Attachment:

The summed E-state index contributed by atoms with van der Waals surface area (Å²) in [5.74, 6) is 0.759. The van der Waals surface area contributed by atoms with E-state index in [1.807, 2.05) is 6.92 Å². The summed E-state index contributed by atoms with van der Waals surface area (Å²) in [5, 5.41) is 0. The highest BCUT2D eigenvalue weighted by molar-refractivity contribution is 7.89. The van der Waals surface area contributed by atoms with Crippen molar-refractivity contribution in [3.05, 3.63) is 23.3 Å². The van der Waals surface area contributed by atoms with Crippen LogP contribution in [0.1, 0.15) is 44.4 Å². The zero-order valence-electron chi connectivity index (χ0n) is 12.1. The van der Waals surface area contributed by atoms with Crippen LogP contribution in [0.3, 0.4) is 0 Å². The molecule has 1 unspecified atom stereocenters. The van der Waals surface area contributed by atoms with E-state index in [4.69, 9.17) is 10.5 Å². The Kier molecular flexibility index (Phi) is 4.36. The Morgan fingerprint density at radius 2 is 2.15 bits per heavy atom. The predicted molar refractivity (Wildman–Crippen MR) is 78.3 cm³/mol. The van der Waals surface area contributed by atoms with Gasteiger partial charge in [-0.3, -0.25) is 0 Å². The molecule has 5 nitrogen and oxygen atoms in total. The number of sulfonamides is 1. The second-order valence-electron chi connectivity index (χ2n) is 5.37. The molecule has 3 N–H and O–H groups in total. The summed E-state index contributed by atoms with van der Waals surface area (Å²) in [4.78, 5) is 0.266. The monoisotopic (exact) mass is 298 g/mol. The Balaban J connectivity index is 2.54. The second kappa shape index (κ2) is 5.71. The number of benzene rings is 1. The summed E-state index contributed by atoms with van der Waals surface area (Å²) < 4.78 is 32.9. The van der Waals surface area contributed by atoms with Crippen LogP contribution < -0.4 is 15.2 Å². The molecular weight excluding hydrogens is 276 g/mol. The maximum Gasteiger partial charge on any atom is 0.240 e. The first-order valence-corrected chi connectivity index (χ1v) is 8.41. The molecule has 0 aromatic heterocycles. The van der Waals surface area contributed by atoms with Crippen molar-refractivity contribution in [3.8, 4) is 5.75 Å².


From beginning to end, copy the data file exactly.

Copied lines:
The summed E-state index contributed by atoms with van der Waals surface area (Å²) in [5.74, 6) is 0.759. The van der Waals surface area contributed by atoms with E-state index in [1.807, 2.05) is 6.92 Å². The summed E-state index contributed by atoms with van der Waals surface area (Å²) in [5, 5.41) is 0. The highest BCUT2D eigenvalue weighted by molar-refractivity contribution is 7.89. The van der Waals surface area contributed by atoms with Crippen molar-refractivity contribution in [3.05, 3.63) is 23.3 Å². The van der Waals surface area contributed by atoms with Crippen LogP contribution in [0.1, 0.15) is 44.4 Å². The zero-order valence-electron chi connectivity index (χ0n) is 12.1. The van der Waals surface area contributed by atoms with Crippen LogP contribution in [0.3, 0.4) is 0 Å². The molecule has 1 unspecified atom stereocenters. The van der Waals surface area contributed by atoms with E-state index in [4.69, 9.17) is 10.5 Å². The Kier molecular flexibility index (Phi) is 4.36. The Morgan fingerprint density at radius 2 is 2.15 bits per heavy atom. The predicted molar refractivity (Wildman–Crippen MR) is 78.3 cm³/mol. The van der Waals surface area contributed by atoms with Gasteiger partial charge in [-0.3, -0.25) is 0 Å². The molecule has 5 nitrogen and oxygen atoms in total. The number of sulfonamides is 1. The second-order valence-electron chi connectivity index (χ2n) is 5.37. The molecule has 3 N–H and O–H groups in total. The summed E-state index contributed by atoms with van der Waals surface area (Å²) in [4.78, 5) is 0.266. The monoisotopic (exact) mass is 298 g/mol. The Balaban J connectivity index is 2.54. The second kappa shape index (κ2) is 5.71. The number of benzene rings is 1. The summed E-state index contributed by atoms with van der Waals surface area (Å²) < 4.78 is 32.9. The van der Waals surface area contributed by atoms with Crippen LogP contribution < -0.4 is 15.2 Å². The molecular weight excluding hydrogens is 276 g/mol. The maximum Gasteiger partial charge on any atom is 0.240 e. The first-order valence-corrected chi connectivity index (χ1v) is 8.41. The molecule has 0 aromatic heterocycles. The van der Waals surface area contributed by atoms with Crippen molar-refractivity contribution in [3.8, 4) is 5.75 Å².